The NSW State Government has announced that, as part of the upcoming 2022 State Budget, they will give first home buyers the choice of either paying stamp duty on their newly purchased property or paying an ongoing ‘annual property tax payment of $400 plus 0.3 per cent of the land value of the property. It will be available on homes valued at less than $1.5 million.’ The intention is to reduce upfront costs and thereby make housing more affordable for first home buyers.
This policy change follows a wealth of inquiries and reports including The Productivity Commission’s 5-year productivity review, ‘Shifting the dial’, that recommended state and territory Governments should ‘move from stamp duties on residential and commercial properties to a broad-based land tax on the unimproved value of land’
While the Productivity Commission report doesn’t directly include any modelling of the impact of such a reform, AHURI research has modelled the potential impacts on house prices and rents of replacing stamp duty with a broad-based land tax.
Understanding stamp duty
Nearly every time a property is sold or changes owners, stamp duty is paid by the buyer to the state or territory government. Stamp duty is determined by the value of land and the building although the amount charged varies in different states and territories, and it may be applied at different rates for owner-occupiers or investors.
Stamp duty affects affordability by making buying a home more expensive, especially for first home buyers. Stamp duty can also lead to the inefficient use of housing by constraining a household’s capacity to move to take advantage of new employment opportunities or to downsize to a more appropriately sized home.
What is a land tax?
Currently in all Australian jurisdictions (apart from the ACT) land taxes are applied to land used for commercial use and private rental housing but not for owner-occupied housing. Typically state and territory governments apply land tax once an investor has accumulated investment properties with a combined land-only value above a set threshold. As the value of landholdings increase, the land tax charged increases; for example in NSW in 2020 an investor with total assessable land holdings to $734,000 pays no land tax; between $734,000 and $4,488,000 they pay $100 plus 1.6 per cent of the land valued above $734,000; and pay $60,164 plus 2 per cent on the total of land valued above $4,488,000.
Land tax in its current form does discourage property funds and financial institutions from large-scale investing in the private rental housing market, a potentially significant factor contributing to the shortage of affordable rental housing.
By exempting owner-occupied residential housing from paying land tax, approximately 60 per cent of land by value (and 75% of residential land) currently is not included in the tax base.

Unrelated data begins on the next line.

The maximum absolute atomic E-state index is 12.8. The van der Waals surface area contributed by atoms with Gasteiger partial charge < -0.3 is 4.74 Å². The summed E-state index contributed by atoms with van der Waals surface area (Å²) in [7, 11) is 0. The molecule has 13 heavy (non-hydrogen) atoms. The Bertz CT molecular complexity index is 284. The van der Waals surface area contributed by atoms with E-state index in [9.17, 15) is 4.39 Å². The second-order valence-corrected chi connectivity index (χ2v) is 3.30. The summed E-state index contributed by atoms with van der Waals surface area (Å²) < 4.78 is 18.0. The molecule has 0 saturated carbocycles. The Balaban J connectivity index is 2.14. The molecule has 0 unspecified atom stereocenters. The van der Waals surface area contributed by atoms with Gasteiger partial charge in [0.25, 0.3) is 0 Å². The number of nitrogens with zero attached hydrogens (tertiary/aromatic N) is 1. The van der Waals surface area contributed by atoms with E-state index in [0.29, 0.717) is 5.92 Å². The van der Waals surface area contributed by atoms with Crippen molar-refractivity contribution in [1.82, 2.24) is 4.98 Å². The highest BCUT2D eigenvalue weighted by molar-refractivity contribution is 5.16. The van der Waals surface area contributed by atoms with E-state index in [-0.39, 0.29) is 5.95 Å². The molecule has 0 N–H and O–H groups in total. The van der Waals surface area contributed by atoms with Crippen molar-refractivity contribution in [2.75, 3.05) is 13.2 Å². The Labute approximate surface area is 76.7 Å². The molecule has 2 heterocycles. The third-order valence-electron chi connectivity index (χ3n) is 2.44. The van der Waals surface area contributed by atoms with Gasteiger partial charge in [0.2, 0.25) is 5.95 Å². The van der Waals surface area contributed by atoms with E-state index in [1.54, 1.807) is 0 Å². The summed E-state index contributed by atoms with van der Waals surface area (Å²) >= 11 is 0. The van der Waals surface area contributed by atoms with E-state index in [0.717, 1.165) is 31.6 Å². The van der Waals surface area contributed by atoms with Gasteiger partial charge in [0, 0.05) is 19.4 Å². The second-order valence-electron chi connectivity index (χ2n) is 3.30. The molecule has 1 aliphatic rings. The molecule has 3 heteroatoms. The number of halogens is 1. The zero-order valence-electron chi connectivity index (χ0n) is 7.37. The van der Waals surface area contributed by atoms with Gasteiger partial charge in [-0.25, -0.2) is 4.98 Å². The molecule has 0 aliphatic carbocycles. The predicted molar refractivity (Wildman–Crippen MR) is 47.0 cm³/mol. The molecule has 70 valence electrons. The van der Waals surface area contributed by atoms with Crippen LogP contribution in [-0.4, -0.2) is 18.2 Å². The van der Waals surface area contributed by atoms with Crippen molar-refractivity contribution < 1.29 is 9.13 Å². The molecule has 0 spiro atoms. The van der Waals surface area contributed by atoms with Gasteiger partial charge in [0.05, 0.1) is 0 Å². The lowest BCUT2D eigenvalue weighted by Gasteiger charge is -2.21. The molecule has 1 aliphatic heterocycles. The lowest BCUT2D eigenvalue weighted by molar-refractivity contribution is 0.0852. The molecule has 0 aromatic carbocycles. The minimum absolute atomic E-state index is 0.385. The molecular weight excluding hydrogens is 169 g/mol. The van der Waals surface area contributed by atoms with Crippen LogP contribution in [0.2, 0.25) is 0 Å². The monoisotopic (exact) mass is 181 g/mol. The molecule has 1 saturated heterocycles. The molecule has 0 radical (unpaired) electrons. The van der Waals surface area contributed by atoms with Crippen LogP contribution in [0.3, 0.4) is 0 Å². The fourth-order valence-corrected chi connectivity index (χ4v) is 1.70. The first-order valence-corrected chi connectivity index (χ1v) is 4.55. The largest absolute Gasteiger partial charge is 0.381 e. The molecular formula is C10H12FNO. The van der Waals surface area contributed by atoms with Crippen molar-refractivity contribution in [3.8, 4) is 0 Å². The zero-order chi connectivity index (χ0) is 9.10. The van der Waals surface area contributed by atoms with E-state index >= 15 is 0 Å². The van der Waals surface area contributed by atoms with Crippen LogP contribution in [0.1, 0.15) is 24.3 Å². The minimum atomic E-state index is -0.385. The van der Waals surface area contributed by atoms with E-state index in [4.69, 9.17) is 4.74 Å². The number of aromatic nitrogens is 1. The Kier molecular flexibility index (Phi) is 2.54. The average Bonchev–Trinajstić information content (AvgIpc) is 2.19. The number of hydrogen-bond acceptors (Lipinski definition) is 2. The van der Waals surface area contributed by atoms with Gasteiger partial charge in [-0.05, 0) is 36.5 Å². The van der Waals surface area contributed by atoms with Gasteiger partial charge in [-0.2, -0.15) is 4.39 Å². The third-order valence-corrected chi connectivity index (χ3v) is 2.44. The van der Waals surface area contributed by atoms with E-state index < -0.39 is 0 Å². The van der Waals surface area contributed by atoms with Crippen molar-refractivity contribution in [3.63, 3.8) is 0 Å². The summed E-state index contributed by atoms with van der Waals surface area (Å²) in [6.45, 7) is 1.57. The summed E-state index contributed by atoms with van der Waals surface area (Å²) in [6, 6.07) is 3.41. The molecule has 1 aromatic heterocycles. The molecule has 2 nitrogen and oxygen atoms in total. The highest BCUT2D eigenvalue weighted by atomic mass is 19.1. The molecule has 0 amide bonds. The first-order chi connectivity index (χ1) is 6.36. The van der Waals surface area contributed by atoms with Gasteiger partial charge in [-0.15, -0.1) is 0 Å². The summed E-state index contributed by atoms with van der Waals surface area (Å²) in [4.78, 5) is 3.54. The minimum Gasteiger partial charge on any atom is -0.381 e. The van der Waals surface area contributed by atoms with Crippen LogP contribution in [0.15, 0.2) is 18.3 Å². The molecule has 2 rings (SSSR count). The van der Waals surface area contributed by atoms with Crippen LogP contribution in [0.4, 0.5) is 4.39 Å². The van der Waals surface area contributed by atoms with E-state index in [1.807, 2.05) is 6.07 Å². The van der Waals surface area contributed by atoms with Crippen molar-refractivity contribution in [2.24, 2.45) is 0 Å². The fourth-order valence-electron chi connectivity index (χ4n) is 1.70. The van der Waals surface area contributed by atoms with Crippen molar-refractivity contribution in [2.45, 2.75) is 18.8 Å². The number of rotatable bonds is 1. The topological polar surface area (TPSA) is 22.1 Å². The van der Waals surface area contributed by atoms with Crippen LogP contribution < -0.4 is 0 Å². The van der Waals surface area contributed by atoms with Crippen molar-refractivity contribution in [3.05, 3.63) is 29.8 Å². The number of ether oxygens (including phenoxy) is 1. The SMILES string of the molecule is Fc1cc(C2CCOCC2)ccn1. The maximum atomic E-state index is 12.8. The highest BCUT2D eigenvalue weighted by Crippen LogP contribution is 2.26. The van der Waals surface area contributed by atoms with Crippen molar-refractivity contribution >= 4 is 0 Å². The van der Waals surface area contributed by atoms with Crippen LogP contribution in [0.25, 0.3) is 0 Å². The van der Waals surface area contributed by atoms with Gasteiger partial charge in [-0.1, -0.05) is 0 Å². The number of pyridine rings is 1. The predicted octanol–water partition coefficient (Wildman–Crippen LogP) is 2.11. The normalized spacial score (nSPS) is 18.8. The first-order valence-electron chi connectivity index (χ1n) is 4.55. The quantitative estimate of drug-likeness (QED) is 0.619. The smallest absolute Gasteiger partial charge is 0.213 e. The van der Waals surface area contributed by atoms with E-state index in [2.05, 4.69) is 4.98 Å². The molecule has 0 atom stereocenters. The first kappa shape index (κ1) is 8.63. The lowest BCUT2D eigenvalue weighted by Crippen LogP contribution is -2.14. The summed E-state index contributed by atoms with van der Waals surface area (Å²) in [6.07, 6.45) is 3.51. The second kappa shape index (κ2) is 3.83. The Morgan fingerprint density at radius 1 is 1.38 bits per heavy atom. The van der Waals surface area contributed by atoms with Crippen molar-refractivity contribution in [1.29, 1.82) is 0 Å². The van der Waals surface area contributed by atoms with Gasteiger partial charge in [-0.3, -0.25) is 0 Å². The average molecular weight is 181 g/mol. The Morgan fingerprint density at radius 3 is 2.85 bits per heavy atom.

Land tax in its current form does discourage property funds and financial institutions from large-scale investing in the private rental housing market, a potentially significant factor contributing to the shortage of affordable rental housing. As land tax is a cost to investors it is passed on to tenants in higher rent costs, which reduces housing affordability.
The impacts of eliminating stamp duty and having a universal land tax
Tax reviews, including the Productivity Commission’s 5-year productivity review, have proposed that stamp duty be removed and replaced by an annual universal land tax paid on all properties. This universal land tax differs from the current situation in that it would apply to all properties, residential and commercial, whether they are owned as an investment or by an owner-occupier.
The Henry Tax Review in 2010 proposed that the land tax for each property be based on the number of square metres of land the property encompasses and its value. For example, the land for a more valuable property near the city centre or near a transport hub would be taxed at a higher rate than less valuable land in the outer suburbs or further away from desired amenities. This spatial distribution of land values is illustrated by Figure 1, which shows land values per square metre by distance from Melbourne CBD. Land value is highest in the CBD and declines systematically with distance outwards from the CBD.
Figure 1: Map of land values per square metre by distance from Melbourne CBD, 2006 (in 2006$)
Source: Wood, G., Ong, R., Cigdem, M. and Taylor, E. (2012) The spatial and distributional impacts of the Henry Review recommendations on stamp duty and land tax, AHURI Final Report No. 182
AHURI research modelling of a universally applied land tax shows it will be felt most intensely on land with higher value, which will attract a higher rate of land tax. The tax burden will be concentrated in the inner ring of business districts and suburbs where income per capita is correspondingly high. For example, almost half (46 per cent) of the land tax revenue would be raised from land plots within 10 kilometres of the CBD where land is most expensive, while only 4 per cent of land tax revenue would come from the urban fringe 30 to 50 kilometres out.